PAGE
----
The Swiss, though, showed serious attacking intent on five minutes when Haris Seferovic saw his glancing header from a Xherdan Shaqiri cross just go narrowly wide of Michael McGovern's post. But it was just the start of a series of misses for the Benfica striker.

Brunt received a deserved yellow card for a crunching late tackle on the rampaging right-back Stephan Lichtsteiner after just seven minutes and then McAuley had to make a brilliant interception and clearance from Blerim Dzemaili, who was just seven yards out and ready to pull the trigger.

Ward and Washington brought much-needed urgency to the Northern Ireland team while Dallas, who had been on crutches when the team flew into Basel on Friday, was playing his best game for his country - enjoying the freedom of moving between both flanks.

The Swiss were likewise using the flanks well with Shaqiri being given far too much room to work his magic on the right, while Steven Zuber and Rodriguez were working Hughes hard on his record-breaking night.

Northern Ireland had to soak up pressure and there were decent chances for Seferovic and Zuber but the back four of McAuley, Evans, Brunt and Hughes made sure they were strong in the aerial challenges and made the blocks when needed. McGovern was a safe pair of hands in goal - although back passes were difficult to contend with.

Just seconds before half-time, Northern Ireland were awarded a free kick 25 yards out after Ward was brought down by Swiss bad boy Fabian Schar but the West Brom defender, who scored from a set piece against the Czech Republic last September, struck his effort well over.

The Swiss continued to bombard Northern Ireland at the start of the second half but Schar, who was cautioned for a savage challenge on Dallas in the first leg, was once again lucky the referee was so lenient, and Brych didn't even whistle for a two-footed lunge on the Leeds winger.

Evans and Hughes made yet more important blocks before Northern Ireland came so close to scoring on 53 minutes. Ward was found down the right wing and his excellent delivery into the box found Washington perfectly but the QPR striker's header was just wide of the post.

Home coach Vladimir Petkovic, obviously unhappy the Swiss hadn't broken the deadlock, sent on striker Admir Mehmedi for midfielder Dzemaili.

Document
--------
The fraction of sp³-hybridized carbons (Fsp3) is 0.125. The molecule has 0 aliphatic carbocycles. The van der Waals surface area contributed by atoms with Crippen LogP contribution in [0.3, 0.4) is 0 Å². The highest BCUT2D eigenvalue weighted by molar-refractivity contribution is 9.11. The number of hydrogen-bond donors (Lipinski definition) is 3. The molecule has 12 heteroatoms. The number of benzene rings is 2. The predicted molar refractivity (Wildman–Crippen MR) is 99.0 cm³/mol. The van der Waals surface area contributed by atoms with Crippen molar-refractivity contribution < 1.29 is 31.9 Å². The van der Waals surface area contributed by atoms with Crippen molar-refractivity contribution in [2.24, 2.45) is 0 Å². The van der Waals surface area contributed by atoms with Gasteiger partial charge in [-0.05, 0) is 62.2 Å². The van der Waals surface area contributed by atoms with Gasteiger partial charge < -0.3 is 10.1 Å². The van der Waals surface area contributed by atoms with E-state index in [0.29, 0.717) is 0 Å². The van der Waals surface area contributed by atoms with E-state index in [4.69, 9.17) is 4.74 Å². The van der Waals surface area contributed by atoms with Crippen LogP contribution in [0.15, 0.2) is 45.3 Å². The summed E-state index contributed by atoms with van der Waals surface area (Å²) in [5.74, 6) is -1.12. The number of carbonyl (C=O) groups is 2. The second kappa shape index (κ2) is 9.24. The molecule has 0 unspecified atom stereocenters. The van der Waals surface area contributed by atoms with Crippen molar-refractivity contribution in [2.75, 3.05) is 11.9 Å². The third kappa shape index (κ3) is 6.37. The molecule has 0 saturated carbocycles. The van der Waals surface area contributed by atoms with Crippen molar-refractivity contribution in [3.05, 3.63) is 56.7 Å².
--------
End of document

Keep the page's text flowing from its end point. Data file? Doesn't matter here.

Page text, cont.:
But it was George Saville who nearly opened his international account when a Washington cut back found in space in the box but his shot lacked the power to trouble Sommer.

With Shaqiri being taken off and O'Neill having thrown Paddy McNair on for Washington, big McAuley was pushed forward to play up front alongside substitute Josh Magennis. This was O'Neill going for it.

Seferovic's miserable night was over when Breel Embolo took his place and he was booed off the pitch, much to the disgust of his team-mates and manager.

Embolo had a close-range effort expertly saved by McGovern, but then came the moment in injury time Northern Ireland had been waiting for. Evans had a header destined for the back of the net kicked off the line by Rodriguez following a Brunt corner which had been cleared and then played back in.

The heartache etched on the Northern Ireland players' faces was clear to see. Then came the final whistle and the realisation that it was the end of the World Cup dream.

And the beginning of the recurring nightmare of ref Ovidiu Hategan's shocking decision.

Switzerland: Sommer, Lichtsteiner, Schar, Akanji, Rodriguez, Shaqiri (Freuler, 80 mins), Zakaria, Xhaka, Zuber, Dzemaili (Mehmedi, 61 mins), Seferovic (Embolo, 86 mins). Unused subs: Hitz, Lacroix, Elvedi, Lang, Behrami, G Fernandes, Gavranovic, E Fernandes, Burki.

Northern Ireland: McGovern, Hughes, J Evans, McAuley, Brunt, Ward (Jones, 75 mins), Davis, Norwood (Magennis, 75 mins), Saville, Dallas, Washington (McNair, 82 mins). Unused subs: Mannus, McLaughlin, Ferguson, Hodson, K Lafferty, Paton, Lund, McArdle, Carroll.

Man of the match: George Saville

Match rating: 7/10

Referee: Felix Brych (Germany)

Belfast Telegraph